The one-of-a-kind artwork is part of an ongoing initiative by specially trained nurses and other NICU providers to help make life a little more normal for the parents of severely premature infants.
By Casandra Andrews
Staff members in USA Health’s level III neonatal intensive care unit (NICU) spent time this week creating holiday keepsakes for the parents and caregivers of the tiniest patients at Children’s & Women’s Hospital. There were photos with Santa and even arts and crafts sessions.
A favorite among parents and staff are cards decorated with what look like tiny mice created by gently pressing a baby’s foot onto thick paper.
The one-of-a-kind artwork is part of an ongoing initiative by specially trained nurses and other NICU providers to help make life a little more normal for the parents of severely premature infants. The holidays can be a stressful time to have a child in the hospital, so NICU residents and their parents are included in a variety of activities to make the season brighter.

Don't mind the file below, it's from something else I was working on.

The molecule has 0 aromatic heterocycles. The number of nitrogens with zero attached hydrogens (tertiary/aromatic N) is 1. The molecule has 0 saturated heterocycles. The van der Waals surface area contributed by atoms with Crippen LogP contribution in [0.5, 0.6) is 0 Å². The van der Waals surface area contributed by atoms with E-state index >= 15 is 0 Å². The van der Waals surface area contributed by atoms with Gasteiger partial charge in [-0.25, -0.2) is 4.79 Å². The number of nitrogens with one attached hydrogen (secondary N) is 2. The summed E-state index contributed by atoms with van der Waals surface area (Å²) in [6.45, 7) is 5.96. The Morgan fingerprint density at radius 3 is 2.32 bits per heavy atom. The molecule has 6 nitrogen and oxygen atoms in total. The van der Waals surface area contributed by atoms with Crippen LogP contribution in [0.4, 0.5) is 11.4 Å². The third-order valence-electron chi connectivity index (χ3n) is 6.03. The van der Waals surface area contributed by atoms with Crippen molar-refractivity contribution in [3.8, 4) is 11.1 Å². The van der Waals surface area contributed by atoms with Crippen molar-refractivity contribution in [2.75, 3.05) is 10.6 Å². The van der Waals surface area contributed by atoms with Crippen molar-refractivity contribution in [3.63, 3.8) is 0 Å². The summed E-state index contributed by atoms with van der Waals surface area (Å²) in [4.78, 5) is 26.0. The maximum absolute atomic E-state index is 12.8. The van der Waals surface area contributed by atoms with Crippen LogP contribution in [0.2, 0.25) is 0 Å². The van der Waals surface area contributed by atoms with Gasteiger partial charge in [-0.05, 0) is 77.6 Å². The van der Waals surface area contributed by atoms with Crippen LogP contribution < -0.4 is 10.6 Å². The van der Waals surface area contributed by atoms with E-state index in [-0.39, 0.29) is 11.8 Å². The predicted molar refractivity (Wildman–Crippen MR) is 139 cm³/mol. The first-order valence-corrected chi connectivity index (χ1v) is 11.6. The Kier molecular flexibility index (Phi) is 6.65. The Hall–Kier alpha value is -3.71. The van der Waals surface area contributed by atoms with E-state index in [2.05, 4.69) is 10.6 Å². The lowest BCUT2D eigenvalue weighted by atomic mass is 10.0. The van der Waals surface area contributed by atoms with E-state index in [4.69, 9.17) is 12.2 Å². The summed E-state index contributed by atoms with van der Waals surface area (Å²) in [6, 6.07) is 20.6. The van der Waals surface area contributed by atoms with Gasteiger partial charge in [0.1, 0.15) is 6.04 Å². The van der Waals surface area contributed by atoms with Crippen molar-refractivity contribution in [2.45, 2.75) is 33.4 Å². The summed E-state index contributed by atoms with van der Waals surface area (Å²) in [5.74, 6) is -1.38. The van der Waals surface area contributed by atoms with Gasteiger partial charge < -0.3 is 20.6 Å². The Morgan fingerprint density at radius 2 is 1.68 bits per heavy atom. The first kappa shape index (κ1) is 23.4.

You’ve heard of an ugly sweater party? Our parents gather to decorate holiday onesies for their little ones.
These events can ease anxiety during a challenging time, said Courtney Thomson, RNC-NIC, BSN, a nurse and parent educator in the NICU: “It helps to make the holidays a little less stressful and allows them to do a fun activity and create a keepsake for their little one.”
More than 1,000 premature infants “graduate” from the NICU at Children’s & Women’s Hospital each year. The level III NICU offers the highest level of care for premature infants in the region and features a small baby unit, where babies born before 28 weeks' gestation are cared for.
The NICU, and small baby unit staff are comprised of a multidisciplinary team of highly trained neonatologists, nurse practitioners, nurses, respiratory therapists, physical therapists, occupational therapists, speech therapists, lactation consultants and pharmacists who have undergone advanced education.
Both units also offer an exceptional team of social workers and nurses trained as parent educators who help with everything from dealing with the challenges of having an infant in the NICU to home health needs and specialized follow-up care.